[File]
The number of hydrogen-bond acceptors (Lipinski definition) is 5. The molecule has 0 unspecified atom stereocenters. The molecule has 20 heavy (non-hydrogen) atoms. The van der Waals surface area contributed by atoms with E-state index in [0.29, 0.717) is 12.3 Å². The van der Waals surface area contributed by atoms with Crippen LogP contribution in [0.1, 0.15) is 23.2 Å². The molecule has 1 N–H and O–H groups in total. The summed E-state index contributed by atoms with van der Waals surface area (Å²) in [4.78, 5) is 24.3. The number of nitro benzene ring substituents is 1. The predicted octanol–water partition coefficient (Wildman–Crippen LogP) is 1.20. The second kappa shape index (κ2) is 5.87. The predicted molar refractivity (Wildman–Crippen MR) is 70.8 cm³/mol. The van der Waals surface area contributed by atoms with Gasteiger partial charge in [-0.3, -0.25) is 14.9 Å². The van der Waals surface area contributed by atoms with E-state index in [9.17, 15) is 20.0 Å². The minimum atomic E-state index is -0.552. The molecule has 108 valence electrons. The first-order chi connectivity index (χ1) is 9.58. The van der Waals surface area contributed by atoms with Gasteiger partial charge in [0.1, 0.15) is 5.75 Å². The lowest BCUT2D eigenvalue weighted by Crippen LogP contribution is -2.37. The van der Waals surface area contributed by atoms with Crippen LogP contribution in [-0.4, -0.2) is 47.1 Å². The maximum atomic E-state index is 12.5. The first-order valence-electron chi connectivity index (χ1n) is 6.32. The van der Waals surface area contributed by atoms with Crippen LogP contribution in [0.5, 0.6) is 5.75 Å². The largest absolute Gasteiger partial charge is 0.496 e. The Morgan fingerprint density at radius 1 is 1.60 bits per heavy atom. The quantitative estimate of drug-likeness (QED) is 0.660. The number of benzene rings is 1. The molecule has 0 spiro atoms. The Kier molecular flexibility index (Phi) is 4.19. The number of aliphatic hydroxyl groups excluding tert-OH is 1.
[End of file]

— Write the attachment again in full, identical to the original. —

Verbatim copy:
The number of hydrogen-bond acceptors (Lipinski definition) is 5. The molecule has 0 unspecified atom stereocenters. The molecule has 20 heavy (non-hydrogen) atoms. The van der Waals surface area contributed by atoms with E-state index in [0.29, 0.717) is 12.3 Å². The van der Waals surface area contributed by atoms with Crippen LogP contribution in [0.1, 0.15) is 23.2 Å². The molecule has 1 N–H and O–H groups in total. The summed E-state index contributed by atoms with van der Waals surface area (Å²) in [4.78, 5) is 24.3. The number of nitro benzene ring substituents is 1. The predicted octanol–water partition coefficient (Wildman–Crippen LogP) is 1.20. The second kappa shape index (κ2) is 5.87. The predicted molar refractivity (Wildman–Crippen MR) is 70.8 cm³/mol. The van der Waals surface area contributed by atoms with Gasteiger partial charge in [-0.3, -0.25) is 14.9 Å². The van der Waals surface area contributed by atoms with E-state index in [9.17, 15) is 20.0 Å². The minimum atomic E-state index is -0.552. The molecule has 108 valence electrons. The first-order chi connectivity index (χ1) is 9.58. The van der Waals surface area contributed by atoms with Gasteiger partial charge in [0.1, 0.15) is 5.75 Å². The lowest BCUT2D eigenvalue weighted by Crippen LogP contribution is -2.37. The van der Waals surface area contributed by atoms with Crippen LogP contribution in [-0.4, -0.2) is 47.1 Å². The maximum atomic E-state index is 12.5. The first-order valence-electron chi connectivity index (χ1n) is 6.32. The van der Waals surface area contributed by atoms with Crippen LogP contribution in [0.5, 0.6) is 5.75 Å². The largest absolute Gasteiger partial charge is 0.496 e. The Morgan fingerprint density at radius 1 is 1.60 bits per heavy atom. The quantitative estimate of drug-likeness (QED) is 0.660. The number of benzene rings is 1. The molecule has 0 spiro atoms. The Kier molecular flexibility index (Phi) is 4.19. The number of aliphatic hydroxyl groups excluding tert-OH is 1.